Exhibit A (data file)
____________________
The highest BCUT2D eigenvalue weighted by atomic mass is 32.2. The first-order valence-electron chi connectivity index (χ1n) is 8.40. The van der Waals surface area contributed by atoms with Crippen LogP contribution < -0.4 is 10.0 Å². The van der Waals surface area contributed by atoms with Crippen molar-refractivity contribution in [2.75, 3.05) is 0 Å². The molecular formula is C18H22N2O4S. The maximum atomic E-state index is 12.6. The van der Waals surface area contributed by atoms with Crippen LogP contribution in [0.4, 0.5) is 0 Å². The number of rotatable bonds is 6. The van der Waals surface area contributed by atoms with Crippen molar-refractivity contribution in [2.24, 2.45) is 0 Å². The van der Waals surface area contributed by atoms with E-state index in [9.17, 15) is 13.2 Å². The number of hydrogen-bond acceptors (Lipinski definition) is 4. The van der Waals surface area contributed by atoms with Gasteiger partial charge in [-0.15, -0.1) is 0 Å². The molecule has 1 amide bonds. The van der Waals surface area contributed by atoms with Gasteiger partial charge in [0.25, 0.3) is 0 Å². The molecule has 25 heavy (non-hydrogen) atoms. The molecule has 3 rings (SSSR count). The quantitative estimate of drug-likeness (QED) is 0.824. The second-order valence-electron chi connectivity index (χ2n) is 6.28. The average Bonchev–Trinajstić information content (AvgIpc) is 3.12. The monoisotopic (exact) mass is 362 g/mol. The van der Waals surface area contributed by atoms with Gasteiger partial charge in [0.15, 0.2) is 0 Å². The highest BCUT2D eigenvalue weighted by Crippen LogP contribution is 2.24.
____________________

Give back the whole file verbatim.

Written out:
The highest BCUT2D eigenvalue weighted by atomic mass is 32.2. The first-order valence-electron chi connectivity index (χ1n) is 8.40. The van der Waals surface area contributed by atoms with Crippen LogP contribution < -0.4 is 10.0 Å². The van der Waals surface area contributed by atoms with Crippen molar-refractivity contribution in [2.75, 3.05) is 0 Å². The molecular formula is C18H22N2O4S. The maximum atomic E-state index is 12.6. The van der Waals surface area contributed by atoms with Crippen LogP contribution in [0.4, 0.5) is 0 Å². The number of rotatable bonds is 6. The van der Waals surface area contributed by atoms with Crippen molar-refractivity contribution in [2.24, 2.45) is 0 Å². The van der Waals surface area contributed by atoms with E-state index in [9.17, 15) is 13.2 Å². The number of hydrogen-bond acceptors (Lipinski definition) is 4. The van der Waals surface area contributed by atoms with Gasteiger partial charge in [-0.15, -0.1) is 0 Å². The molecule has 1 amide bonds. The van der Waals surface area contributed by atoms with Gasteiger partial charge in [0.25, 0.3) is 0 Å². The molecule has 25 heavy (non-hydrogen) atoms. The molecule has 3 rings (SSSR count). The quantitative estimate of drug-likeness (QED) is 0.824. The second-order valence-electron chi connectivity index (χ2n) is 6.28. The average Bonchev–Trinajstić information content (AvgIpc) is 3.12. The monoisotopic (exact) mass is 362 g/mol. The van der Waals surface area contributed by atoms with Gasteiger partial charge in [0.15, 0.2) is 0 Å². The highest BCUT2D eigenvalue weighted by Crippen LogP contribution is 2.24.